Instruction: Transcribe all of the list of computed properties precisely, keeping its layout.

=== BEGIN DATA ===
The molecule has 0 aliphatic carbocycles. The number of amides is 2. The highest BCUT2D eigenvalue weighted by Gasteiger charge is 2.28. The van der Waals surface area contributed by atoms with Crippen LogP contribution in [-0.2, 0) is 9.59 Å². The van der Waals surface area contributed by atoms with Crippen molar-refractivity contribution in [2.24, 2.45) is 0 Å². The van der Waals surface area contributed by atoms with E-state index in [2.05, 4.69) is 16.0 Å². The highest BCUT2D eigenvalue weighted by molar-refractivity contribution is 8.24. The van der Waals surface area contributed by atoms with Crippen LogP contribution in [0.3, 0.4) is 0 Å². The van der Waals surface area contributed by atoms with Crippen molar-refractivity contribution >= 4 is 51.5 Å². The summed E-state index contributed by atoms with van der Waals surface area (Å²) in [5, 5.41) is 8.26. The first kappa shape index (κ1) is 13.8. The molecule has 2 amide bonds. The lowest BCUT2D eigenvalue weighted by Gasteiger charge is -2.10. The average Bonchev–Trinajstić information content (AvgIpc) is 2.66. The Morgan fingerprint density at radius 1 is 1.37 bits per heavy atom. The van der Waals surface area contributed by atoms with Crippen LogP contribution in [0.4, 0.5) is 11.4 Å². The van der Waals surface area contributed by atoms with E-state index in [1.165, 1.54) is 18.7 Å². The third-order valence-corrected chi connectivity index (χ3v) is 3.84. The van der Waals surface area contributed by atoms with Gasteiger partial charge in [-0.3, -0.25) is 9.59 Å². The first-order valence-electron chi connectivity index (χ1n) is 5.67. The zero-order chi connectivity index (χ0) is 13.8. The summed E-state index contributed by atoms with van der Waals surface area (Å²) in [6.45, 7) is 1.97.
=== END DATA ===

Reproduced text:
The molecule has 0 aliphatic carbocycles. The number of amides is 2. The highest BCUT2D eigenvalue weighted by Gasteiger charge is 2.28. The van der Waals surface area contributed by atoms with Crippen LogP contribution in [-0.2, 0) is 9.59 Å². The van der Waals surface area contributed by atoms with Crippen molar-refractivity contribution in [2.24, 2.45) is 0 Å². The van der Waals surface area contributed by atoms with E-state index in [2.05, 4.69) is 16.0 Å². The highest BCUT2D eigenvalue weighted by molar-refractivity contribution is 8.24. The van der Waals surface area contributed by atoms with Crippen LogP contribution in [0.3, 0.4) is 0 Å². The van der Waals surface area contributed by atoms with Crippen molar-refractivity contribution >= 4 is 51.5 Å². The summed E-state index contributed by atoms with van der Waals surface area (Å²) in [5, 5.41) is 8.26. The first kappa shape index (κ1) is 13.8. The molecule has 2 amide bonds. The lowest BCUT2D eigenvalue weighted by Gasteiger charge is -2.10. The average Bonchev–Trinajstić information content (AvgIpc) is 2.66. The Morgan fingerprint density at radius 1 is 1.37 bits per heavy atom. The van der Waals surface area contributed by atoms with Crippen LogP contribution in [0.4, 0.5) is 11.4 Å². The van der Waals surface area contributed by atoms with E-state index in [1.165, 1.54) is 18.7 Å². The third-order valence-corrected chi connectivity index (χ3v) is 3.84. The van der Waals surface area contributed by atoms with Gasteiger partial charge in [-0.3, -0.25) is 9.59 Å². The first-order valence-electron chi connectivity index (χ1n) is 5.67. The zero-order chi connectivity index (χ0) is 13.8. The summed E-state index contributed by atoms with van der Waals surface area (Å²) in [6.45, 7) is 1.97.